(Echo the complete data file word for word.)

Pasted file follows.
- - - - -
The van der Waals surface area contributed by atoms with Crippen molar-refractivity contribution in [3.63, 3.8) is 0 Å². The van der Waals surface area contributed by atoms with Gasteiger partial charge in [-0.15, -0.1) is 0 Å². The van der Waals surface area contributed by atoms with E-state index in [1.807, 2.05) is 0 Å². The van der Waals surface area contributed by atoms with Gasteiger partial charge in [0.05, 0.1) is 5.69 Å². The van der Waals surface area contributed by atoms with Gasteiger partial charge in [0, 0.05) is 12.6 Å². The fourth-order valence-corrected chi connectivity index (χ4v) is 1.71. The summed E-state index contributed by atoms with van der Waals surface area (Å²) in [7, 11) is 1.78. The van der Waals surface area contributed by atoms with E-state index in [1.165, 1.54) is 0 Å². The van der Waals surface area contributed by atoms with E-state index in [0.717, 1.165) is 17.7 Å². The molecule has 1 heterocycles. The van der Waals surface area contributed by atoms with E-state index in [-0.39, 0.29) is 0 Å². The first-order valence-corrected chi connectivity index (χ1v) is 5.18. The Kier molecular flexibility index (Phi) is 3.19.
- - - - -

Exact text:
The van der Waals surface area contributed by atoms with Crippen molar-refractivity contribution in [3.63, 3.8) is 0 Å². The van der Waals surface area contributed by atoms with Gasteiger partial charge in [-0.15, -0.1) is 0 Å². The van der Waals surface area contributed by atoms with E-state index in [1.807, 2.05) is 0 Å². The van der Waals surface area contributed by atoms with Gasteiger partial charge in [0.05, 0.1) is 5.69 Å². The van der Waals surface area contributed by atoms with Gasteiger partial charge in [0, 0.05) is 12.6 Å². The fourth-order valence-corrected chi connectivity index (χ4v) is 1.71. The summed E-state index contributed by atoms with van der Waals surface area (Å²) in [7, 11) is 1.78. The van der Waals surface area contributed by atoms with E-state index in [1.165, 1.54) is 0 Å². The van der Waals surface area contributed by atoms with E-state index in [0.717, 1.165) is 17.7 Å². The molecule has 1 heterocycles. The van der Waals surface area contributed by atoms with E-state index in [-0.39, 0.29) is 0 Å². The first-order valence-corrected chi connectivity index (χ1v) is 5.18. The Kier molecular flexibility index (Phi) is 3.19.